Black Press Sports
The commissioner of the Canadian Football League says the success of the league is, in part, dependent on the success of junior football in this country.
A buoyant Mark Cohon met with reporters in Kelowna Thursday, ahead of his appearance at a scholarship dinner for the Okanagan Sun later that night, and said the CFL is very supportive of junior football because it produces great Canadian talent.
In recent years, B.C. Football Conference stars like Andrew Harris and Steven Doege have made it to the CFL – both now with the B.C. Lions.
Cohon said if the league is to continue to grow, it needs to not only attract good young Canadian players but also more young Canadian fans.
“It’s not the league of the past where the talk was about franchises in trouble,” said Cohon. “Now the question I get asked is where are you going to expand to next?”
Ottawa re-enters the CFL next season, while Moncton has hosted CFL games dubbed Touchdown Atlantic in recent years, Cohon said if, and when, a franchise is located there it will likely be in Halifax because it has the population base and potential for a suitably-sized stadium.
But, he cautioned, such a move could be as much as 10 years off given the work involved.
Meantime, Cohon said he is happy with the strides the league has made on and off the field and pointed to what he called strong ownership of the nine teams currently in the CFL and the new ownership team in Ottawa. “We have seen corporate Canada get on board with us and municipal governments partnering in new stadiums,” said the commissioner.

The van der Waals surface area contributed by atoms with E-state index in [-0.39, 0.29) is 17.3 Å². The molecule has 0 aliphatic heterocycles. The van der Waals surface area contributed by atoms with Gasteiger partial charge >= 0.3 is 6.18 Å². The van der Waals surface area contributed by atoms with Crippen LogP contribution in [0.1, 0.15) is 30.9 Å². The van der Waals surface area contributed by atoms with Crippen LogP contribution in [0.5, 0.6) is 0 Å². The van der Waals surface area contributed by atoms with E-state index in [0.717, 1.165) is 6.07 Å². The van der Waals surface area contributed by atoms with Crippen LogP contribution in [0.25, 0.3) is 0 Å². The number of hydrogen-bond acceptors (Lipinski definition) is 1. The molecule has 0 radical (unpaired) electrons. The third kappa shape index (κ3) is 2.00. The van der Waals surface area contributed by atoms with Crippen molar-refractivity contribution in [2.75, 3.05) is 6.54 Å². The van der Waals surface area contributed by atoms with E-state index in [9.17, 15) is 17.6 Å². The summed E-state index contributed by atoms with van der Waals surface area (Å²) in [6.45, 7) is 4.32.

One of Cohon’s proudest achievements of his seven years in office, he said, was last year’s 100th Grey Cup celebration in Toronto.
“That was our Olympics,” said Cohon, pointing to the pride Canadians are now feeling and expressing in the league.
Other highlights include the imminent return of the CFL to Ottawa in a refurbished Landsdowne Park stadium and the new television deal.
It’s a long way from when he took over as commissioner in 2006 when the league’s slogan was: “Our balls are bigger,” a double-entendre reference to the then size of the football used by the CFL as opposed to the smaller one used by the NFL.